> doctor:" there is no gold that I need because
> some other would do as well nor do I need all the
> gold there is (or ever will have been or might
> possibly be). That is, "gold" in that context
> refers even less than it does in other contexts.

How about "I need you"? Is that opaque? How does
it differ from "I need gold"? Or "I need John"?
Or "I need Viagra"?

--And.

 



posts: 2388

 


 
> pc:
> > --- And Rosta wrote:
> > > 1. One might see "I went to the doctor
> today",
> > > "Go
> > > to the toilet/bathroom", "I get the bus to
> > > work" as
> > > involving Mr Doctor, Mr Toilet, Mr Bus.
> They
> > > are
> > > all generics, and appear not to involve
> > > quantification
> > > or referential specificity. To me, "I need
> a
> > > doctor"
> > > and "I need the doctor" mean the same ("I
> need
> > > medical
> > > attention"). And "the doctor" in "I need
> the
> > > doctor"
> > > seems the same as in "Have you gone to the
> > > doctor about
> > > this problem?". Thus it seems that a
> > > satisfactory way
> > > of expressing genericity will also yield a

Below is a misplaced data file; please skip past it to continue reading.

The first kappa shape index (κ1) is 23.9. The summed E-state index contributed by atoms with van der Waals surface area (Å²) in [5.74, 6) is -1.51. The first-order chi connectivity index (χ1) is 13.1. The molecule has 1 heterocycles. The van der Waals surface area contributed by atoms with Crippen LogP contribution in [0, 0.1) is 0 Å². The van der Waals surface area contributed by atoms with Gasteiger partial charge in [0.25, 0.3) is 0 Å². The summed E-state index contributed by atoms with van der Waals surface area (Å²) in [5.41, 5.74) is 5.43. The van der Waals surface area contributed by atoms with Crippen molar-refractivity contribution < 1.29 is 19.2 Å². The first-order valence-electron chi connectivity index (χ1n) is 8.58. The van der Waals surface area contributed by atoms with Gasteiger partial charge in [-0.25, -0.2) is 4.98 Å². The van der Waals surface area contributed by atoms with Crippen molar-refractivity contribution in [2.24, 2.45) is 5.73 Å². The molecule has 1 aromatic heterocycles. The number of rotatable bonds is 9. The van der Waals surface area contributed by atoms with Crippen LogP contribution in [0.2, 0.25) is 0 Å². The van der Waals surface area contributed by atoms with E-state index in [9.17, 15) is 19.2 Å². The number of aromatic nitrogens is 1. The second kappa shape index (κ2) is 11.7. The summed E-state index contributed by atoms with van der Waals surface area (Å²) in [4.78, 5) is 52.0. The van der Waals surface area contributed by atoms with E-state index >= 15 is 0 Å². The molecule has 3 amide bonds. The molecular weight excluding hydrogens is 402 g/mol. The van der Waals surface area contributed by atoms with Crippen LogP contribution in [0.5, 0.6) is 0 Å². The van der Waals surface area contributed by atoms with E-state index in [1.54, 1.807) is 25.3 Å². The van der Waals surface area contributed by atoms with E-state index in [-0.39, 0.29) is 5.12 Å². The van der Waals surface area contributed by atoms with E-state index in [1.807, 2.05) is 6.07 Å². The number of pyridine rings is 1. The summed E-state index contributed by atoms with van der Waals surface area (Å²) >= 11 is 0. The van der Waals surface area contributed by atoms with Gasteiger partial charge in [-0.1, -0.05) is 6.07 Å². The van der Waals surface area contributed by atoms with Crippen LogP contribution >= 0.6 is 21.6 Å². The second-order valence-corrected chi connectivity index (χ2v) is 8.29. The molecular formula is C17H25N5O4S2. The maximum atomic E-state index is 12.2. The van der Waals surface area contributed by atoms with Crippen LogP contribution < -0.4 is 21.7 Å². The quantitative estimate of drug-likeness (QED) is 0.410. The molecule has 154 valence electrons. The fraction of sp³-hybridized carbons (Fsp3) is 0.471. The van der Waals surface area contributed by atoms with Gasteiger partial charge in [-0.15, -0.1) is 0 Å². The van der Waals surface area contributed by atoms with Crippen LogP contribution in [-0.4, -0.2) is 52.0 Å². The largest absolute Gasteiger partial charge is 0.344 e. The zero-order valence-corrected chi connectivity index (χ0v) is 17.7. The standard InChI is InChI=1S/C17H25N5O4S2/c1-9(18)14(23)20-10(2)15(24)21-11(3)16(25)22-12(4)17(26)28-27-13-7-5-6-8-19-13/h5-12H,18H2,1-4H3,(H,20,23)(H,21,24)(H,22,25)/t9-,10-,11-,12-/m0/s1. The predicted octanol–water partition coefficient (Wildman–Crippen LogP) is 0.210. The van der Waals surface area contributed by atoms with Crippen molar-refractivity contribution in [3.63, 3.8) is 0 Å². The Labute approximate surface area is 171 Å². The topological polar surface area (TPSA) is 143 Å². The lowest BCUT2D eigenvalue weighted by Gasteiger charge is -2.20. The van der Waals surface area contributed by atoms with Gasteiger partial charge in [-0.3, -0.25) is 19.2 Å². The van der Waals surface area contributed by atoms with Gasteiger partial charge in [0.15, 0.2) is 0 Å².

> > > satisfactory
> > > way of expressing opaque sumti.
> >
> > Well, it is not clear that "I went to the
> doctor
> > today" — presumably a particular
> identifiable
> > doctor and one that the hearer can identify
> at
> > least in some small way — or "Go to the
> > bathroom" — whatever one is available most
> > relatively near, and so on — are not generic
> at
> > all.
>
> "I went to the bathroom/doctor" is true if
> there
> is a bathroom/doctor that I went to. So why
> does
> English say "the"? It is not referentially
> specific

But of course it is: the one I went to is quite
specific and is the one being referred to in this
case. To be sure, who it is may not be
important, etc., but it is still there.

> and nor is there *literally* even only one
> individual
> that could satisfy the description (cf. "the
> priest
> that christened me" — "the" because only one
> priest
> christened me).

Yes, I might have gone to another doctor just as
effectively, but I did go to this one. Now, "I
will go to the doctor" is another matter.

English says "the" because the
> referent is the generic bathroom/doctor, of
> which
> there is, intrinsically, only one.

What the Hell is a generic doctor? I certainly
didn't go to one (unless you mean a GP or "Family
Practitioner"); I went to a very specific one.
Which is a good thing, because specific ones are
all there are.

> > "I get the bus" is more nearly generic in
> > that the bus token may be different on each
> day
> > though the bus type is the same or pretty
> much so
> > (Lojban — and english — is lousy on
> token-type
> > ambiguity) "I need the doctor" seems to me
> also